At a time of growing concern about childhood obesity, some school districts—like Los Angeles—have removed flavored milks from the school lunch menu.
To many experts, however, the overall nutritional benefits of chocolate and strawberry-flavored milk outweigh the extra calories that children may be consuming.
“It’s amazing to me that people rag on flavored milk,” said Keith Ayoob, a registered dietician and pediatric nutritionist at the Albert Einstein College of Medicine. “This is not where kids are getting excess calories.” He added that recent government data show that children get 98 percent of their sugar outside of school, and more half the sugar in their diets from home. Ayoob noted that flavored or not, milk is nutritious, giving kids needed calcium, vitamin D, and potassium.
Schools, mindful of the criticism about the added calories in flavored milk, have also made significant changes to the composition of the flavored milk, explained Diane Pratt-Heavner, director of media relations for the School Nutrition Association.
“Flavored milk is an area that schools are aware of, “ said Pratt-Heavner. “They are concerned about sugar levels and are working with dairies to reduce sugar levels. They’re switching to 1 percent or fat-free flavored milk.”
This calorie-consciousness on the part of school nutritionists, who are responsible for providing healthy school lunches, also reflects awareness of some recent changes to the school lunch program from the United States Department of Agriculture. Among the changes are efforts to promote the use of reduced fat dairy products.
“Childhood obesity is a major concern for school districts,” said Pratt-Heavner. “They know they have to be part of the solution. Schools see their role as promoting better choices and bringing the calories and sugar levels down. Flavored milks are a great alternative that provide nutrients that kids are missing. Schools find that kids are more likely to drink their milk if it’s flavored milk. If you add a little sugar to make it more palatable, that’s okay.”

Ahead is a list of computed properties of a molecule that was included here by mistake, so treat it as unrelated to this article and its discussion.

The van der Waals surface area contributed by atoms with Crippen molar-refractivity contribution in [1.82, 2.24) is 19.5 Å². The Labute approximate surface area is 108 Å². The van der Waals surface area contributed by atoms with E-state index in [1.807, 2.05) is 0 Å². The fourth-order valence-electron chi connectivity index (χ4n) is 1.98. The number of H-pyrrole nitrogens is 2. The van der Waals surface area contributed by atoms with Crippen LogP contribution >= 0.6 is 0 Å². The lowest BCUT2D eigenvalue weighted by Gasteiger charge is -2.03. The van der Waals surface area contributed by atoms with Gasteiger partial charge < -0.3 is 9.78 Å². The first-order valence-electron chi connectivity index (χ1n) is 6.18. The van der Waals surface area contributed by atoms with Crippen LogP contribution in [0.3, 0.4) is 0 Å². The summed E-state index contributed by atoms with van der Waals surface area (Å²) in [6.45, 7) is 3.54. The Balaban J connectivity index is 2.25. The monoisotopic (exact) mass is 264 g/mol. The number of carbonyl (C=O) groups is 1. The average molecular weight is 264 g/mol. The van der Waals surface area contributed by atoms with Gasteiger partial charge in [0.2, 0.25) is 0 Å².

For their part, said Dennis Barrett, director of food services for the Los Angeles Unified School District, the district has been working since 2004 “to improve and upgrade the nutritional quality in the schools. The standards that the USDA had weren’t as good as what the board of education wanted.” As part of that effort, for example, the district shuns canned fruits and vegetables, uses whole grains and whole wheat instead of just white flour, and doesn’t have candy bars or soda either in student stores or cafeterias.
He added, “What we’re trying to do is raise the awareness of healthy eating. Some things are borderline, like chocolate milk, but there’s a perception by the community that it’s not healthy. We want students in the habit of getting healthy food at school. Chocolate milk is part of that approach of changing the whole image.”
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